from the GNU version of the Collaborative International Dictionary of English

  • adj. Clad or crowned with pine trees.

from The Century Dictionary and Cyclopedia

  • Clad or covered with pines.


Sorry, no etymologies found.


  • And down by Kosciusko, where the pine-clad ridges raise

    Archive 2010-05-01

  • For around €80 a night, guests can sleep in simple, pine-clad rooms, dine on comfort food such as borscht in the canteen and be treated to mud baths and mineral soaks, administered in ancient cast-iron tubs by stern babushkas.

    Latvia's Burgeoning Spa Scene

  • Residents dressed in black, some carrying pictures of family members who died, trudged up the pine-clad slope to the ceremony, past towering drifts of debris.

    A Day to Bid Farewell to Tsunami Dead

  • We skirt the pine-clad shores chary of men and know how bitterly winter kisses these lonely shores to fill yon row of beaked ice houses that creep up the hills.


  • The stretch of river that descends down pine-clad mountains is advertised as "grade 4" on an industry scale of six ascending levels of difficulty.

    Turkish rafting guides still risking lives, says father of drowned schoolgirl

  • The site consists of a number of wide meadows, fed by several springs, and is surrounded by pine-clad hills.

    Territorial Archaeological Survey « Interactive Dig Sagalassos – City in the Clouds

  • The temperate pine-clad highland surroundings reminded me of my British Columbian home.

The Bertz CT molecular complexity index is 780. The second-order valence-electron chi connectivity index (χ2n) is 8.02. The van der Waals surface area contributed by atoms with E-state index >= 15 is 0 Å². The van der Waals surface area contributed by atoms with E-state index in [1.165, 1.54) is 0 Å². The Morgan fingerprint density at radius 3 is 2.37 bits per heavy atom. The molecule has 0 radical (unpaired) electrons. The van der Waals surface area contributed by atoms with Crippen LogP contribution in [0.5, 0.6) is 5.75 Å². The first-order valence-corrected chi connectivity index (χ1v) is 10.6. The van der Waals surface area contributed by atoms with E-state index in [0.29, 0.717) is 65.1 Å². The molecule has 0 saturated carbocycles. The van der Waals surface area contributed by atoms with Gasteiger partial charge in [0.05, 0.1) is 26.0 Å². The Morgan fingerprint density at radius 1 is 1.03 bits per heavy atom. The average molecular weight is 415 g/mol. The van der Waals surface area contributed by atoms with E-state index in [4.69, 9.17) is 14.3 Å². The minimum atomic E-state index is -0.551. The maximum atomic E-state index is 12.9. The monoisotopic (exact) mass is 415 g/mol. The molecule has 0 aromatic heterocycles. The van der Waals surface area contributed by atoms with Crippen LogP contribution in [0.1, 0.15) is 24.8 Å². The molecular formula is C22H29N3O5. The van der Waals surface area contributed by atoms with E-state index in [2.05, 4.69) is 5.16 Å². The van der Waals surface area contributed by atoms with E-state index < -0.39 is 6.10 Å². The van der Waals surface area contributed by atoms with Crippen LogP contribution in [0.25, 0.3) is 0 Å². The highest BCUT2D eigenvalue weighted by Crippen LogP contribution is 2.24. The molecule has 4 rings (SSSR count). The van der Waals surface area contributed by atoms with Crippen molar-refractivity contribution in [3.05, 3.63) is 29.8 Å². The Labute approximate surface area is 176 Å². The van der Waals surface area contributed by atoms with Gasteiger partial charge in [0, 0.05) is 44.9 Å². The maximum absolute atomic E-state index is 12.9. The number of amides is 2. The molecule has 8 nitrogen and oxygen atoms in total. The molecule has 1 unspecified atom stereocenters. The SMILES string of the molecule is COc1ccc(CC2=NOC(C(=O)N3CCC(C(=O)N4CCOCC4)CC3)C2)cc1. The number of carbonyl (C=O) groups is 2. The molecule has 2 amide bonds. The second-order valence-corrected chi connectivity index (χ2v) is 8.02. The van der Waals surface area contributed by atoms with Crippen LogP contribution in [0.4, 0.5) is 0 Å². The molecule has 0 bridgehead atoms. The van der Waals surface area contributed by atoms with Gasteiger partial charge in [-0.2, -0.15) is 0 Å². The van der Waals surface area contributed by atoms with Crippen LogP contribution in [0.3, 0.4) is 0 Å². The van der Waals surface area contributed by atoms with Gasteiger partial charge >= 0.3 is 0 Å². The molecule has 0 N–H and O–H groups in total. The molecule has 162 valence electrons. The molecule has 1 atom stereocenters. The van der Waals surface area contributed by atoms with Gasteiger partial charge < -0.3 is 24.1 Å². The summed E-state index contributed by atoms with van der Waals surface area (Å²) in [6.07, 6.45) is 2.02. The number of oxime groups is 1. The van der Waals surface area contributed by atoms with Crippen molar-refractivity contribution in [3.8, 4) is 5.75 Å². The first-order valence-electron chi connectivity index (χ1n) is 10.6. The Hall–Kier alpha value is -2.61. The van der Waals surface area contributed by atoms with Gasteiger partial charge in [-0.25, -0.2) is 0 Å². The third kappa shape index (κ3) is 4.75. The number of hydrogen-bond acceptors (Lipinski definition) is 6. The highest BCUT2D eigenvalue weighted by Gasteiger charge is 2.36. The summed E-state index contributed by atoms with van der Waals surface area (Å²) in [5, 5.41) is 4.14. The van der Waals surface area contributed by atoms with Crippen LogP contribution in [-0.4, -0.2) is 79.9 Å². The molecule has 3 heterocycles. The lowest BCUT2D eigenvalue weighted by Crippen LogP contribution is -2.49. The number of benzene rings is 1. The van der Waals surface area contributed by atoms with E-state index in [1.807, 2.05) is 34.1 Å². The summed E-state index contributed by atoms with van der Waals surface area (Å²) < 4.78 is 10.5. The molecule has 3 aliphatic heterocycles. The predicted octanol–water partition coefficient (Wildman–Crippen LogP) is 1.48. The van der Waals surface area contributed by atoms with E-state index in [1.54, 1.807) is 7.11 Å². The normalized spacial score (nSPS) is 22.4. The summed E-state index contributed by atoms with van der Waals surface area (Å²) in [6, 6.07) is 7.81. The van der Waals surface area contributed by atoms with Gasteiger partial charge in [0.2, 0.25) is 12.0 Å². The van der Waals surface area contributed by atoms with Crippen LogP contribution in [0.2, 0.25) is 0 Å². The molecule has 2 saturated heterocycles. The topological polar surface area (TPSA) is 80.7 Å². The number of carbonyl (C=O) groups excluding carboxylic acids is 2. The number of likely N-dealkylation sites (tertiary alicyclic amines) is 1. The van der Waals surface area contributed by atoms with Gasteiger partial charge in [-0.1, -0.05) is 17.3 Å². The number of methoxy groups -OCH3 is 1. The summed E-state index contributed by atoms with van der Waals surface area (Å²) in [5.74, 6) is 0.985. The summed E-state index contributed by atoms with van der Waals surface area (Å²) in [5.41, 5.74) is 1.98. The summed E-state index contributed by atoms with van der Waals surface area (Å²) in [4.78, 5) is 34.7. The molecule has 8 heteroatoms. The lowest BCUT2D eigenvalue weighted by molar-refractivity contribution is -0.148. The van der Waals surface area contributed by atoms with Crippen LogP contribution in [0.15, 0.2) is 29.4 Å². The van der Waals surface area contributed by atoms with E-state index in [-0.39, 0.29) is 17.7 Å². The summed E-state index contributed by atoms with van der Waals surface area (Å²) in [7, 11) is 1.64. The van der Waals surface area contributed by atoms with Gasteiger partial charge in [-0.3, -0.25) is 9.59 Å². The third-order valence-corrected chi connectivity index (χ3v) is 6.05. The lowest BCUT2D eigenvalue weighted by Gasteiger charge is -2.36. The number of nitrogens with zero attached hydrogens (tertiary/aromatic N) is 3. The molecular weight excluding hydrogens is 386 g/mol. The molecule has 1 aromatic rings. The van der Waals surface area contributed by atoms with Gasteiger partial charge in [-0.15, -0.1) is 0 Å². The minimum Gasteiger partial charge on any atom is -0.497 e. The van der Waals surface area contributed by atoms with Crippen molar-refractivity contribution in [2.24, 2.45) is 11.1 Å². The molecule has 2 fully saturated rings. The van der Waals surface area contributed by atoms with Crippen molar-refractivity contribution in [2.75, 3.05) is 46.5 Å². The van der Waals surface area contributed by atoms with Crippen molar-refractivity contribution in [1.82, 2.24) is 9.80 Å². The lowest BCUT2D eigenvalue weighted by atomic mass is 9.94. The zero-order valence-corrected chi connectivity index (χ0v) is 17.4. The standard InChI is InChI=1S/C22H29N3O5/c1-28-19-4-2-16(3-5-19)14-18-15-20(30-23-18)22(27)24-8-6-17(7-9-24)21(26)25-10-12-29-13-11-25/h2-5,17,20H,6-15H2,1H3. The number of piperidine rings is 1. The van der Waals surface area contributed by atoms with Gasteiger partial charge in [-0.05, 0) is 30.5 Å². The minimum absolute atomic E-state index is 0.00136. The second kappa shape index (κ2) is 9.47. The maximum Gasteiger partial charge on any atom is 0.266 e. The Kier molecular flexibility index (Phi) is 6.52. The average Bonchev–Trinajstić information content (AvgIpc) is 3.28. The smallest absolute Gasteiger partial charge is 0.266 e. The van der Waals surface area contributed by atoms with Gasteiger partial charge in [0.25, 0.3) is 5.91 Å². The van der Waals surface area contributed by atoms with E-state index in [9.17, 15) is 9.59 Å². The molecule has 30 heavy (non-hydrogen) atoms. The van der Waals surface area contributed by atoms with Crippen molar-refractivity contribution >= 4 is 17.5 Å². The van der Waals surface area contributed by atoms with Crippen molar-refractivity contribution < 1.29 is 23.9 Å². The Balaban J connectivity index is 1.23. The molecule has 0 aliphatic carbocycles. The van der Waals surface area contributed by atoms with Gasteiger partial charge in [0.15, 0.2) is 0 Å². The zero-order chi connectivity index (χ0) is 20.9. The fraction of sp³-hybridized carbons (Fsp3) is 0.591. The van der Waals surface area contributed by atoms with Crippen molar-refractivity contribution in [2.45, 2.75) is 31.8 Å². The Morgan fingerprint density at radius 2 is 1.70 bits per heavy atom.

Walking the walk, talking the talk - fiesta in Chiapas

  • We spent the rest of the day wandering between the seashore and the pine-clad hills.

    Oscar Wilde, His Life and Confessions

  • And slowly lightened the clear eastern sky, and the crescent moon and stars disappeared one by one, and gradually the low pine-clad hills of Nova Scotia stood out in dark relief against the light, when, all of a sudden, “like a glory, the broad sun” rose behind the purple moorlands, and soon hill and town and lake-like bay were bathed in the cold glow of a winter sunrise.

    The Englishwoman in America

  • I _must_ not describe, for I _cannot_, how its river escapes from under the romantic bridge in a broad sheet of milk-white foam, and then, contracted between sullen barriers of rock, seeks the deep shade of the pine-clad precipices, and hastens to lose itself there.

    The Englishwoman in America


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